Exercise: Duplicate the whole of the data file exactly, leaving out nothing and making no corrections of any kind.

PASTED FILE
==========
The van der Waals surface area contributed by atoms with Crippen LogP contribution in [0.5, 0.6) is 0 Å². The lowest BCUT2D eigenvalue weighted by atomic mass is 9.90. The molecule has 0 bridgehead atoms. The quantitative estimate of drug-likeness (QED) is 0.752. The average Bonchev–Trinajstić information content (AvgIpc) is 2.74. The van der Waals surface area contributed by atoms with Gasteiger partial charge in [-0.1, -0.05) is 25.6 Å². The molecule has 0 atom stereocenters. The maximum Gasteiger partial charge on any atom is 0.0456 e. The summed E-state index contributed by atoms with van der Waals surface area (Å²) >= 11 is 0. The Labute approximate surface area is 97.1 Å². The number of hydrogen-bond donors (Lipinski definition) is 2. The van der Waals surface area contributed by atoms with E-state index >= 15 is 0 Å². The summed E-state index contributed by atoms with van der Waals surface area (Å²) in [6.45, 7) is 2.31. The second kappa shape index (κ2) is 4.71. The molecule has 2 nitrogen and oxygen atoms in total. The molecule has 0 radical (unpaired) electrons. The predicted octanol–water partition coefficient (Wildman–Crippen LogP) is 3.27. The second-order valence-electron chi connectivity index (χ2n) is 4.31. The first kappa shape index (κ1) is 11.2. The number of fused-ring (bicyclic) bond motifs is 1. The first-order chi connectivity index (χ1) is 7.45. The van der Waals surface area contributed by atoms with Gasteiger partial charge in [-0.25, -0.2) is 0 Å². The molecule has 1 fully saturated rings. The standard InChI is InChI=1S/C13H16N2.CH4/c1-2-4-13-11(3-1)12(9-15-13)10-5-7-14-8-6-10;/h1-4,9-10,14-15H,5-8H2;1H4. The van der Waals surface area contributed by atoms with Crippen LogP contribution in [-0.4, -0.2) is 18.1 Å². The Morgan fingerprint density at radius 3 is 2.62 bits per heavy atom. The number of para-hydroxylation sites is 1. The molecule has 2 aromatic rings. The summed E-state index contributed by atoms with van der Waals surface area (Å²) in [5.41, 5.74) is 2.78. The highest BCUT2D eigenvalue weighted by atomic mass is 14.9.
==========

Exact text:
The van der Waals surface area contributed by atoms with Crippen LogP contribution in [0.5, 0.6) is 0 Å². The lowest BCUT2D eigenvalue weighted by atomic mass is 9.90. The molecule has 0 bridgehead atoms. The quantitative estimate of drug-likeness (QED) is 0.752. The average Bonchev–Trinajstić information content (AvgIpc) is 2.74. The van der Waals surface area contributed by atoms with Gasteiger partial charge in [-0.1, -0.05) is 25.6 Å². The molecule has 0 atom stereocenters. The maximum Gasteiger partial charge on any atom is 0.0456 e. The summed E-state index contributed by atoms with van der Waals surface area (Å²) >= 11 is 0. The Labute approximate surface area is 97.1 Å². The number of hydrogen-bond donors (Lipinski definition) is 2. The van der Waals surface area contributed by atoms with E-state index >= 15 is 0 Å². The summed E-state index contributed by atoms with van der Waals surface area (Å²) in [6.45, 7) is 2.31. The second kappa shape index (κ2) is 4.71. The molecule has 2 nitrogen and oxygen atoms in total. The molecule has 0 radical (unpaired) electrons. The predicted octanol–water partition coefficient (Wildman–Crippen LogP) is 3.27. The second-order valence-electron chi connectivity index (χ2n) is 4.31. The first kappa shape index (κ1) is 11.2. The number of fused-ring (bicyclic) bond motifs is 1. The first-order chi connectivity index (χ1) is 7.45. The van der Waals surface area contributed by atoms with Gasteiger partial charge in [-0.25, -0.2) is 0 Å². The molecule has 1 fully saturated rings. The standard InChI is InChI=1S/C13H16N2.CH4/c1-2-4-13-11(3-1)12(9-15-13)10-5-7-14-8-6-10;/h1-4,9-10,14-15H,5-8H2;1H4. The van der Waals surface area contributed by atoms with Crippen LogP contribution in [-0.4, -0.2) is 18.1 Å². The Morgan fingerprint density at radius 3 is 2.62 bits per heavy atom. The number of para-hydroxylation sites is 1. The molecule has 2 aromatic rings. The summed E-state index contributed by atoms with van der Waals surface area (Å²) in [5.41, 5.74) is 2.78. The highest BCUT2D eigenvalue weighted by atomic mass is 14.9.